Vitamin A occurs in animal tissue as retinol. There are a number of different provitamins in food of vegetable origin. Disorder yellow and red carotenoid pigments can be changed to vitamin A in the liver.
A number of functions for vitamin A have been found, including defense mechanisms, maintenance of healthy epithelial tissues, and most importantly, a function in the visual system. A deficiency may manifest itself by: 1.) A scale-like appearance in the skin and occasional acne, 2.) A failure of growth in young animals, including C. station of skeletal growth, and 3.) A failure of reproduction associated with atrophy of the epithelial cells of the testes and interruption of the female sexual cycle. A deficiency may also represent a decreased visual acuity, and more specifically, night blindness. This was found in a patient who complained that they were unable to read a particular sign at night while driving, but was able to read it during the day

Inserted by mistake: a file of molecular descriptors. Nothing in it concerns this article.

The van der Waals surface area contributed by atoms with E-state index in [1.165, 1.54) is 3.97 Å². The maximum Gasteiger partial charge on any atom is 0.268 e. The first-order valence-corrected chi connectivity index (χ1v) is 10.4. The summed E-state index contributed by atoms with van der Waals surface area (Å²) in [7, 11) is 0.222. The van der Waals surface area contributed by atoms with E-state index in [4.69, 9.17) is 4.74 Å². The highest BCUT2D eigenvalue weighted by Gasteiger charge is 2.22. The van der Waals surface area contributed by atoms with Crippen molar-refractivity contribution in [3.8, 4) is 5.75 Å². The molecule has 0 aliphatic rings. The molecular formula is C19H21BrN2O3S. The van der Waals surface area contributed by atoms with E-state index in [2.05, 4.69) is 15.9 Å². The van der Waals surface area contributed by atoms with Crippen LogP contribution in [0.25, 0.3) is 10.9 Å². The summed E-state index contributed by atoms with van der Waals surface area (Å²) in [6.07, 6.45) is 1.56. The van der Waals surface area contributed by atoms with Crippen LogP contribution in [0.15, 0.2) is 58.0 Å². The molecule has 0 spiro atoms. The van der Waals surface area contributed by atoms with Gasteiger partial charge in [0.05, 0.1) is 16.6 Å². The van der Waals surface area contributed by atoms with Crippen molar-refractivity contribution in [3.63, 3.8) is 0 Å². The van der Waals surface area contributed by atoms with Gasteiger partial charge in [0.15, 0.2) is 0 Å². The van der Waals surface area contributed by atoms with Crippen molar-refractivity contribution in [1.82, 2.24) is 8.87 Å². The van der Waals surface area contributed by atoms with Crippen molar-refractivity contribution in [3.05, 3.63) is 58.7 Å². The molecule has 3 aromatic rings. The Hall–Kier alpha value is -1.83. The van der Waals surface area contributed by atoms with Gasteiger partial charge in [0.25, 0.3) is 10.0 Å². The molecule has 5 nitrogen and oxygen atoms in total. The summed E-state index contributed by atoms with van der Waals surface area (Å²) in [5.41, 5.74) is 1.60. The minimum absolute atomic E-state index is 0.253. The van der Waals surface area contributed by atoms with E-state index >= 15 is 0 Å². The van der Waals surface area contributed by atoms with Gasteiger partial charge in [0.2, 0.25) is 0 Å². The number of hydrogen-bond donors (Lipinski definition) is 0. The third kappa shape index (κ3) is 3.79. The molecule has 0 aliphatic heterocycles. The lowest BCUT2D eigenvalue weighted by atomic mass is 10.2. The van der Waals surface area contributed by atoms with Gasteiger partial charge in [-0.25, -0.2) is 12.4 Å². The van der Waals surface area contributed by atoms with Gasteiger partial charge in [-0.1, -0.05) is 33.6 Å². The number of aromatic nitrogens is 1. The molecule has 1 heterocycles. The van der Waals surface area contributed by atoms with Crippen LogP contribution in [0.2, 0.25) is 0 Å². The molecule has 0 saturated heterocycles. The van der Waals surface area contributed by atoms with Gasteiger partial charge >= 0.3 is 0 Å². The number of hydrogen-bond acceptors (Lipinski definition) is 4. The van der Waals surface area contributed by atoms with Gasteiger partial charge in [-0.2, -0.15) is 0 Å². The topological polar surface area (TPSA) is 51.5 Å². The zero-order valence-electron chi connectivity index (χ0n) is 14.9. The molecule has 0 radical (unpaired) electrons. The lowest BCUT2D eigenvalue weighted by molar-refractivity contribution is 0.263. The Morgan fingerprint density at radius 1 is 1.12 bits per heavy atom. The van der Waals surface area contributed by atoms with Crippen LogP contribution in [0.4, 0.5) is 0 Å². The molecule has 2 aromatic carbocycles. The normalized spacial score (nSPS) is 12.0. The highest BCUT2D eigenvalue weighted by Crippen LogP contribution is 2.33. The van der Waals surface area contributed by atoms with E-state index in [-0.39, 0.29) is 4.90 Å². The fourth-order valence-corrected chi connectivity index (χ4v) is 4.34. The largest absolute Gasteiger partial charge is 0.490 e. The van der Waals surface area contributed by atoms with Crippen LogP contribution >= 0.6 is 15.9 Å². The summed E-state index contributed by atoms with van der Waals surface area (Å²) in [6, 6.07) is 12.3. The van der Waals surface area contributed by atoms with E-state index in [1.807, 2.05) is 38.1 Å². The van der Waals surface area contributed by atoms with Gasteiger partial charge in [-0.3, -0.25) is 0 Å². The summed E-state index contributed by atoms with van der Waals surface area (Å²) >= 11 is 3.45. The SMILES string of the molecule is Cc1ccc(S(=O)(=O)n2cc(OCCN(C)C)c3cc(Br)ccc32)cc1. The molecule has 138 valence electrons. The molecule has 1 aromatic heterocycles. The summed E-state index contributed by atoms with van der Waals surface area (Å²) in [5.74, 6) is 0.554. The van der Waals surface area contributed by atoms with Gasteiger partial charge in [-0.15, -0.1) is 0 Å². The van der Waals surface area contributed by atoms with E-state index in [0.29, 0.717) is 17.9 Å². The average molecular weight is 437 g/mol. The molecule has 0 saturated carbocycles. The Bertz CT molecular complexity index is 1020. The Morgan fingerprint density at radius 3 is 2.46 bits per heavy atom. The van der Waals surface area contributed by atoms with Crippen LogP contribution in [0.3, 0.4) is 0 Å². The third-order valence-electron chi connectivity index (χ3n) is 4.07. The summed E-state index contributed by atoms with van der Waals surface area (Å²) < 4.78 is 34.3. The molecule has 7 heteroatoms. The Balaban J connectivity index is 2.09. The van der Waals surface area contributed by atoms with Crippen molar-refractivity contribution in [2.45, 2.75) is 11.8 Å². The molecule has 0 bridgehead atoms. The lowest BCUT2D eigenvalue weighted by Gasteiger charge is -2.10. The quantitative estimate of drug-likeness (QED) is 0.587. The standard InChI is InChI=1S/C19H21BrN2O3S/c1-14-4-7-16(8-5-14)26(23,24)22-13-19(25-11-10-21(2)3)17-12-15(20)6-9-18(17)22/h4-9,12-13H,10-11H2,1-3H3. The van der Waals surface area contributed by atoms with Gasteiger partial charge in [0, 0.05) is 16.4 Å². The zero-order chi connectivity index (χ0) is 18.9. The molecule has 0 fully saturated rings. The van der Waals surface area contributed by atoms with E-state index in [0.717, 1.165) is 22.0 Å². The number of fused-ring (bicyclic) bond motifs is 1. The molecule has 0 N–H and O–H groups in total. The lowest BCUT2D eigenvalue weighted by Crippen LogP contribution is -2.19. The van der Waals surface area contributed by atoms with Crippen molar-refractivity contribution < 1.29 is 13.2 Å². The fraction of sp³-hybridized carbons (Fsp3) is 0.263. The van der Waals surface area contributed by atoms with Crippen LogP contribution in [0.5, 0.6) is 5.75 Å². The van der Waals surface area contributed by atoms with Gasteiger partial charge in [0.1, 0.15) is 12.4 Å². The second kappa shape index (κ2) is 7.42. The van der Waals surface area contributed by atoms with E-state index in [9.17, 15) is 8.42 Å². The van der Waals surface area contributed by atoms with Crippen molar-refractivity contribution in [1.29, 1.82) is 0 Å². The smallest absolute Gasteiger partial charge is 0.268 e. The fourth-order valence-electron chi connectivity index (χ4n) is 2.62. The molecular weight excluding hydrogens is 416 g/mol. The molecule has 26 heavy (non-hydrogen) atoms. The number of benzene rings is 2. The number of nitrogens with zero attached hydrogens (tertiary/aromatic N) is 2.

Vitamin A Deficiency Treatment
When a patient is diagnosed with a deficiency, the treatment will require aggressive oral supplementation. For cases in which vitamin A levels do not respond to “Dry” Vitamin A oral supplementation, intramuscular injections may be required. The usual injected dosage is between 25,000-50,000 international units. Repeated injections in a 3-month interval have been required in some patients to normalize their level, as well as resolving the symptom of night blindness.
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